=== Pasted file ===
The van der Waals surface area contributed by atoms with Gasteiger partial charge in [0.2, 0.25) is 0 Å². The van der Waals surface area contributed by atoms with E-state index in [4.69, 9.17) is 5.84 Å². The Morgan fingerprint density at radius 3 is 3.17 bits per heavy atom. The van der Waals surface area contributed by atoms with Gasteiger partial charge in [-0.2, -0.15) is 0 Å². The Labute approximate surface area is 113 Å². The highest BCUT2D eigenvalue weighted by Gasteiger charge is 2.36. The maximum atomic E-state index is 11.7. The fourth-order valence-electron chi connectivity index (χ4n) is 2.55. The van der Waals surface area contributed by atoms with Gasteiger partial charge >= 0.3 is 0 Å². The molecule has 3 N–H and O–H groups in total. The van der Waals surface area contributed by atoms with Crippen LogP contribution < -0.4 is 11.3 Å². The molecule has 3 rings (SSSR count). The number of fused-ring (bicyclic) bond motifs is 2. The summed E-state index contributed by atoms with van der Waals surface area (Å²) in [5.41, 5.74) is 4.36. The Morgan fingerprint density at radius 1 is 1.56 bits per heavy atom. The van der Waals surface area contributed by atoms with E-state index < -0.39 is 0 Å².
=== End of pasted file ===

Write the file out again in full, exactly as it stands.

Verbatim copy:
The van der Waals surface area contributed by atoms with Gasteiger partial charge in [0.2, 0.25) is 0 Å². The van der Waals surface area contributed by atoms with E-state index in [4.69, 9.17) is 5.84 Å². The Morgan fingerprint density at radius 3 is 3.17 bits per heavy atom. The van der Waals surface area contributed by atoms with Gasteiger partial charge in [-0.2, -0.15) is 0 Å². The Labute approximate surface area is 113 Å². The highest BCUT2D eigenvalue weighted by Gasteiger charge is 2.36. The maximum atomic E-state index is 11.7. The fourth-order valence-electron chi connectivity index (χ4n) is 2.55. The van der Waals surface area contributed by atoms with Gasteiger partial charge >= 0.3 is 0 Å². The molecule has 3 N–H and O–H groups in total. The van der Waals surface area contributed by atoms with Crippen LogP contribution < -0.4 is 11.3 Å². The molecule has 3 rings (SSSR count). The number of fused-ring (bicyclic) bond motifs is 2. The summed E-state index contributed by atoms with van der Waals surface area (Å²) in [5.41, 5.74) is 4.36. The Morgan fingerprint density at radius 1 is 1.56 bits per heavy atom. The van der Waals surface area contributed by atoms with E-state index < -0.39 is 0 Å².